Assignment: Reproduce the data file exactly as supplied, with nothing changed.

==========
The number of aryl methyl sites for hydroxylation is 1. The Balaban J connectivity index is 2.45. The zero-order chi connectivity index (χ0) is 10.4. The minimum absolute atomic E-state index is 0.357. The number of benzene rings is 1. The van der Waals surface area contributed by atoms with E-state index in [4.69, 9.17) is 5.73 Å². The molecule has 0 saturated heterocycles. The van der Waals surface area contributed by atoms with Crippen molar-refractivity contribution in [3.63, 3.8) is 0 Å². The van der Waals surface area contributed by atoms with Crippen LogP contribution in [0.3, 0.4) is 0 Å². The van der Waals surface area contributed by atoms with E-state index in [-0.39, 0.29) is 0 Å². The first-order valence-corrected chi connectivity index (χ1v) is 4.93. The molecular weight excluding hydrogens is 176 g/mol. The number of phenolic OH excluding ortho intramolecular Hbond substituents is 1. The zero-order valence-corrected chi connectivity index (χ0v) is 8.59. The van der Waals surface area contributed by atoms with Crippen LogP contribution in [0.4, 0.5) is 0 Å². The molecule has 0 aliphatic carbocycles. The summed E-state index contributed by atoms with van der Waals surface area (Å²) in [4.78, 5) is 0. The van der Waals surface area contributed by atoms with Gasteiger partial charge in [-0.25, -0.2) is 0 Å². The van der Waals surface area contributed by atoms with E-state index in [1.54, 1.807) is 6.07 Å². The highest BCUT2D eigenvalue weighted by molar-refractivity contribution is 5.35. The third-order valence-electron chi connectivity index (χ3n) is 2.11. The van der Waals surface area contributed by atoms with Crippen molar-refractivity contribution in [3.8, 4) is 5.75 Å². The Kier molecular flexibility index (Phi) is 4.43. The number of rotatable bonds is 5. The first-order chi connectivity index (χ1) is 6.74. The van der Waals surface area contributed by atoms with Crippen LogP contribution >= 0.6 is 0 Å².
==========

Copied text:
The number of aryl methyl sites for hydroxylation is 1. The Balaban J connectivity index is 2.45. The zero-order chi connectivity index (χ0) is 10.4. The minimum absolute atomic E-state index is 0.357. The number of benzene rings is 1. The van der Waals surface area contributed by atoms with E-state index in [4.69, 9.17) is 5.73 Å². The molecule has 0 saturated heterocycles. The van der Waals surface area contributed by atoms with Crippen molar-refractivity contribution in [3.63, 3.8) is 0 Å². The van der Waals surface area contributed by atoms with Crippen LogP contribution in [0.3, 0.4) is 0 Å². The van der Waals surface area contributed by atoms with E-state index in [-0.39, 0.29) is 0 Å². The first-order valence-corrected chi connectivity index (χ1v) is 4.93. The molecular weight excluding hydrogens is 176 g/mol. The number of phenolic OH excluding ortho intramolecular Hbond substituents is 1. The zero-order valence-corrected chi connectivity index (χ0v) is 8.59. The van der Waals surface area contributed by atoms with Crippen LogP contribution in [0.4, 0.5) is 0 Å². The molecule has 0 aliphatic carbocycles. The summed E-state index contributed by atoms with van der Waals surface area (Å²) in [4.78, 5) is 0. The van der Waals surface area contributed by atoms with Gasteiger partial charge in [-0.25, -0.2) is 0 Å². The van der Waals surface area contributed by atoms with E-state index in [1.54, 1.807) is 6.07 Å². The highest BCUT2D eigenvalue weighted by molar-refractivity contribution is 5.35. The third-order valence-electron chi connectivity index (χ3n) is 2.11. The van der Waals surface area contributed by atoms with Crippen molar-refractivity contribution in [3.8, 4) is 5.75 Å². The Kier molecular flexibility index (Phi) is 4.43. The number of rotatable bonds is 5. The first-order chi connectivity index (χ1) is 6.74. The van der Waals surface area contributed by atoms with Crippen LogP contribution >= 0.6 is 0 Å².